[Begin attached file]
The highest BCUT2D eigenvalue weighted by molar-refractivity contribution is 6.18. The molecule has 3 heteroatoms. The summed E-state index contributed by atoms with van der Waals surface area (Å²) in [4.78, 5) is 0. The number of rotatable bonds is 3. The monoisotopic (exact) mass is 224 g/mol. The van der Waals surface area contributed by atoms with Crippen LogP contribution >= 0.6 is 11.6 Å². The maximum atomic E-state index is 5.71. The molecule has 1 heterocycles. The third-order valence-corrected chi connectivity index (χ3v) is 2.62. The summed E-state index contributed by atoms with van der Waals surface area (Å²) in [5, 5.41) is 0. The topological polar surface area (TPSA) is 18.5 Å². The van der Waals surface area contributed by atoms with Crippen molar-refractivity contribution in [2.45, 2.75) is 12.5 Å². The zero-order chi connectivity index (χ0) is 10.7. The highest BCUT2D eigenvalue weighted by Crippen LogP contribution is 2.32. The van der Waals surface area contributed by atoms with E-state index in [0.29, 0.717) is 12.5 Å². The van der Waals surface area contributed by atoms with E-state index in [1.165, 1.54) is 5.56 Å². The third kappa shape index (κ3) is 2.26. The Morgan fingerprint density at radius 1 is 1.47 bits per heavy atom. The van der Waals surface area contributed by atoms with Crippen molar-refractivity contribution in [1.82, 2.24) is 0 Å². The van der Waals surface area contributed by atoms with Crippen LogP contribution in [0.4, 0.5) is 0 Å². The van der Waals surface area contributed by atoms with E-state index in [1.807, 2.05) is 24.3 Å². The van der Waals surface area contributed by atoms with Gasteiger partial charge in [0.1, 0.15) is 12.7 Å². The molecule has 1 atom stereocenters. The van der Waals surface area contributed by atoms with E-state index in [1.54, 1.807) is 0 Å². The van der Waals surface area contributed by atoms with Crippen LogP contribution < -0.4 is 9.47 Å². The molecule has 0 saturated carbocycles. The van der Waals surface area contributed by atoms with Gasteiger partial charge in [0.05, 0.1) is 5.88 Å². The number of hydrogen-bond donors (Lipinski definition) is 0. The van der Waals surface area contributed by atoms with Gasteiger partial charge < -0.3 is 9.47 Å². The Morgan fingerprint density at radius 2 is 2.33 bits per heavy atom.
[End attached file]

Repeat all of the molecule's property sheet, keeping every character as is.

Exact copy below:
The highest BCUT2D eigenvalue weighted by molar-refractivity contribution is 6.18. The molecule has 3 heteroatoms. The summed E-state index contributed by atoms with van der Waals surface area (Å²) in [4.78, 5) is 0. The number of rotatable bonds is 3. The monoisotopic (exact) mass is 224 g/mol. The van der Waals surface area contributed by atoms with Crippen LogP contribution >= 0.6 is 11.6 Å². The maximum atomic E-state index is 5.71. The molecule has 1 heterocycles. The third-order valence-corrected chi connectivity index (χ3v) is 2.62. The summed E-state index contributed by atoms with van der Waals surface area (Å²) in [5, 5.41) is 0. The topological polar surface area (TPSA) is 18.5 Å². The van der Waals surface area contributed by atoms with Crippen molar-refractivity contribution in [2.45, 2.75) is 12.5 Å². The zero-order chi connectivity index (χ0) is 10.7. The highest BCUT2D eigenvalue weighted by Crippen LogP contribution is 2.32. The van der Waals surface area contributed by atoms with E-state index in [0.29, 0.717) is 12.5 Å². The van der Waals surface area contributed by atoms with E-state index in [1.165, 1.54) is 5.56 Å². The third kappa shape index (κ3) is 2.26. The Morgan fingerprint density at radius 1 is 1.47 bits per heavy atom. The van der Waals surface area contributed by atoms with Crippen molar-refractivity contribution in [1.82, 2.24) is 0 Å². The van der Waals surface area contributed by atoms with Crippen LogP contribution in [0.4, 0.5) is 0 Å². The van der Waals surface area contributed by atoms with E-state index in [1.807, 2.05) is 24.3 Å². The van der Waals surface area contributed by atoms with Gasteiger partial charge in [0.1, 0.15) is 12.7 Å². The molecule has 1 atom stereocenters. The van der Waals surface area contributed by atoms with E-state index in [1.54, 1.807) is 0 Å². The van der Waals surface area contributed by atoms with Crippen LogP contribution < -0.4 is 9.47 Å². The molecule has 0 saturated carbocycles. The van der Waals surface area contributed by atoms with Gasteiger partial charge in [0.05, 0.1) is 5.88 Å². The number of hydrogen-bond donors (Lipinski definition) is 0. The van der Waals surface area contributed by atoms with Gasteiger partial charge < -0.3 is 9.47 Å². The Morgan fingerprint density at radius 2 is 2.33 bits per heavy atom.